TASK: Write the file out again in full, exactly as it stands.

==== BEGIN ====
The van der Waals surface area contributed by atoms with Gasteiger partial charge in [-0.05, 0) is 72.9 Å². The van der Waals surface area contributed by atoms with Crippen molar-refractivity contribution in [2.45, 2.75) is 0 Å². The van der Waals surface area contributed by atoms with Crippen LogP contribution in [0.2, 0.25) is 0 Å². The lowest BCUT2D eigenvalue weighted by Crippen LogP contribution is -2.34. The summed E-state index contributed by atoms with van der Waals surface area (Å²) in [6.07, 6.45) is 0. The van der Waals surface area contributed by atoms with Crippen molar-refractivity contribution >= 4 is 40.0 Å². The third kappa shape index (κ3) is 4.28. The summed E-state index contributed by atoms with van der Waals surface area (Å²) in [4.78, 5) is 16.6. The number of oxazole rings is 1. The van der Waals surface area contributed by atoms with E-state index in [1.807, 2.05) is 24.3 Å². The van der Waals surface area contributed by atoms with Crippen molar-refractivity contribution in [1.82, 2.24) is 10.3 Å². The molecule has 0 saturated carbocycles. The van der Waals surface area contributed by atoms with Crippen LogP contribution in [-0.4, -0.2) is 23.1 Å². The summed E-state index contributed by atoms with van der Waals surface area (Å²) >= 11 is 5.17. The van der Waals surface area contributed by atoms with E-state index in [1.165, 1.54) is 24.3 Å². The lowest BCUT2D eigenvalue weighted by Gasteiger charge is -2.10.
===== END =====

The van der Waals surface area contributed by atoms with Gasteiger partial charge in [-0.05, 0) is 72.9 Å². The van der Waals surface area contributed by atoms with Crippen molar-refractivity contribution in [2.45, 2.75) is 0 Å². The van der Waals surface area contributed by atoms with Crippen LogP contribution in [0.2, 0.25) is 0 Å². The lowest BCUT2D eigenvalue weighted by Crippen LogP contribution is -2.34. The summed E-state index contributed by atoms with van der Waals surface area (Å²) in [6.07, 6.45) is 0. The van der Waals surface area contributed by atoms with Crippen molar-refractivity contribution >= 4 is 40.0 Å². The third kappa shape index (κ3) is 4.28. The summed E-state index contributed by atoms with van der Waals surface area (Å²) in [4.78, 5) is 16.6. The number of oxazole rings is 1. The van der Waals surface area contributed by atoms with E-state index in [1.807, 2.05) is 24.3 Å². The van der Waals surface area contributed by atoms with Crippen molar-refractivity contribution in [1.82, 2.24) is 10.3 Å². The molecule has 0 saturated carbocycles. The van der Waals surface area contributed by atoms with Crippen LogP contribution in [-0.4, -0.2) is 23.1 Å². The summed E-state index contributed by atoms with van der Waals surface area (Å²) >= 11 is 5.17. The van der Waals surface area contributed by atoms with E-state index in [1.165, 1.54) is 24.3 Å². The lowest BCUT2D eigenvalue weighted by Gasteiger charge is -2.10.